1. The Hokas we use are quite adequate and fairly grippy in the current iteration. About 50% of the runners in the alps use them or less grippy hoka models. The rest use anything from road shoes to apparently even less suitable footwear. Back when hokas had zero grip however I saw plenty of alpine runners blast by me without any issues. Nowadays they're on par with most trail runners that people use in such races. Very few people use very tractiony shoes like Innov8s which tend to be pretty hard on your feet.
      Bottom line for such descents is if you have good technique, confidence and good ankle strength your footwear matters less. The best sole can slip on a slick, mossy, mud-covered rock. Most rocks in the alps remain grippy when wet, but there are those random 10% ... If you manage your momentum well, you can get past such spots without even noticing.
      The flipside is that with firmer shoes a lot of other problems can arise over this distance, and I can speak from experience on that. Some people can do it w/o problem, but there's no denying the cushioning helps at least my joints.
      I think with a bit more practice Jill would be much more confident (I think she's doing quite fine already), and I agree she's not doing nearly as badly as she thinks.
      This section is difficult in dry conditions, and has had repeated evacuations due to injuries from falls. It was really quite tricky in wet conditions.
      The balance board is a good idea - we have one, will put it to use.

  19. If your reluctance to try yoga is based solely on a fear of toppling over during poses, then I strongly suggest you try it anyway. If you find a true yoga teacher, they will show you that there is no way you can "fail" at yoga. Even the most experienced yogi falls occasionally while doing the most routine pose. What sets the good yoga student apart is the ability to keep trying. The benefits you will receive are enormous. Check out this video of a disabled veteran who changed his life through yoga and NEVER giving up, even when he falls.
    One note: if you do go to a yoga class, be sure to tell your teacher about your knee right off the bat, and make sure that you do not do any poses that cause pain or discomfort in the knee, until you are sure it is strong and flexible enough to tolerate the movement.

  20. Hi Jill, I also want to chime in in favor of giving yoga and core training a shot.

    For yoga don't be shy about looking around for the right teacher and the right class. I had to try quite a few before I found the right one. If I were you I would look for a foundations, beginner, gentle or introductory class. The one I found is a foundations class and we don't do any balancing or strengthening poses - instead the focus is on alignment and stretching. My teacher recommended taking a class like this for a year or so before integrating balance and strength work in. They're the same root stretches as in a more advanced class just distilled into their simplest and easiest form.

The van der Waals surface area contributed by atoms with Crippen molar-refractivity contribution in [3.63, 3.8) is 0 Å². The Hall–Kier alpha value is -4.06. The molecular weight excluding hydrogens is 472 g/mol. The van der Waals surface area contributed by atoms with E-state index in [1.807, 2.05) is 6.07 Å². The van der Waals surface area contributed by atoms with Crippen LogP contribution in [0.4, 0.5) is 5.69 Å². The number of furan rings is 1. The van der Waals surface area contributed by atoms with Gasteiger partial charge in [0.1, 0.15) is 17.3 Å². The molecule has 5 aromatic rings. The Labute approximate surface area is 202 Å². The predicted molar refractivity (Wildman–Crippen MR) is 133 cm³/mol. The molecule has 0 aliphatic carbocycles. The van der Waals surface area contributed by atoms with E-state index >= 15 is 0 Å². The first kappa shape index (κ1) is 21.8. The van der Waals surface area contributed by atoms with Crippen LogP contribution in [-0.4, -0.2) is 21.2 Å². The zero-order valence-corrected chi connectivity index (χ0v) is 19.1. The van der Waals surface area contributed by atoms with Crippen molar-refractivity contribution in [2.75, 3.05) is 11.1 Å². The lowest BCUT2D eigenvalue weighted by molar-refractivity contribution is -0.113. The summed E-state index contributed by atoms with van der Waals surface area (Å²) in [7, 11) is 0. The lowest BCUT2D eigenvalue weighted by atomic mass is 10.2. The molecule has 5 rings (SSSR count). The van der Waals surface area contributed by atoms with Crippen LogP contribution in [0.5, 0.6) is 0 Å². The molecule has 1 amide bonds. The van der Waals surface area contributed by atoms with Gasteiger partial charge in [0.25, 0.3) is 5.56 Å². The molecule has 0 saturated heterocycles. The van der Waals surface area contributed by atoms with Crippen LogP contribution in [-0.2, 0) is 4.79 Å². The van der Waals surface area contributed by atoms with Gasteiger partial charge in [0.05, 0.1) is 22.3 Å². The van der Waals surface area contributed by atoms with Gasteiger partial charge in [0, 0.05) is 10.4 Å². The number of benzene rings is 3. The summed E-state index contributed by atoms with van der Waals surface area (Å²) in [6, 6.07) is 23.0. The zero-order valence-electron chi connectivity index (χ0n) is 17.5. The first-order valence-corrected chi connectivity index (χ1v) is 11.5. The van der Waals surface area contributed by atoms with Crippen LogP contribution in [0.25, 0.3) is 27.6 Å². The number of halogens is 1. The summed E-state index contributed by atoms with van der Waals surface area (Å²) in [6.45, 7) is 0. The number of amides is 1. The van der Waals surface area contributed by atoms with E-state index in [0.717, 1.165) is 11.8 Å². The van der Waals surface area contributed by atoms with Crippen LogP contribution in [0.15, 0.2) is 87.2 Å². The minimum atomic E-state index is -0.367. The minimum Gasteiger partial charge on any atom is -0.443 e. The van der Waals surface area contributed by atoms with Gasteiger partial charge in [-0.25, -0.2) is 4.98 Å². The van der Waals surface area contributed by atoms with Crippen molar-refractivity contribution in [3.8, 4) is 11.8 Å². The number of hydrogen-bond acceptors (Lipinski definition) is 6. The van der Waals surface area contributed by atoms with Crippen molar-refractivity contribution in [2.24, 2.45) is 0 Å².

I also do a simple 10-15min/day core routine 2-4 times a week. I do basically 1 min of plan, 30 sec each side plank, 50 bicycles, 10 leg lower things, 5 boat ups and some down-dog pose. It's a really tiny amount of time and I have gotten much much stronger.

    Between the yoga and the core work my running has really improved. I especially notice it when I am running downhill. I am able to tighten my core as I go down and it makes me more stable and I am able to keep up with my friends. Good luck!!!

  21. I'm so impressed you tackle these races on top of everyday adventures, and put so muh of yourself out here for open critique?! I don't know what it means for you, but I think it helps us all a little bit :)

  22. It takes a lot of patience and many years. I think training your brain is probably more important than even any kind of core training or balance exercises. I have some pretty bad inner-ear issues due to a couple of very bad infections as a kid, but I consider myself very good at technical terrain. When I'm out of shape or not well trained, I am still good at it, albeit slower. It almost seems like I'm not really the one "in control" but somehow my feet just know where to land. I give myself a lot of positive talk every time I execute an especially graceful series of steps. Give yourself credit for all the thousands of steps you've taken without slipping. I am nowhere near as athletically trained as you are, and I never do core exercises. I just climb technical terrain several times per week, and have been doing so for years. Give yourself more time, and move somewhere with more terrifyingly steep mountains!

  23. I agree with the bike comments. I've been reading your blog for a long time - back to your first Iditarod trail ride - and you never seem so joyfully happy as when you write about your winter biking adventures. Also, thanks for all the beautiful writing and gorgeous photos over the years.


Feedback is always appreciated!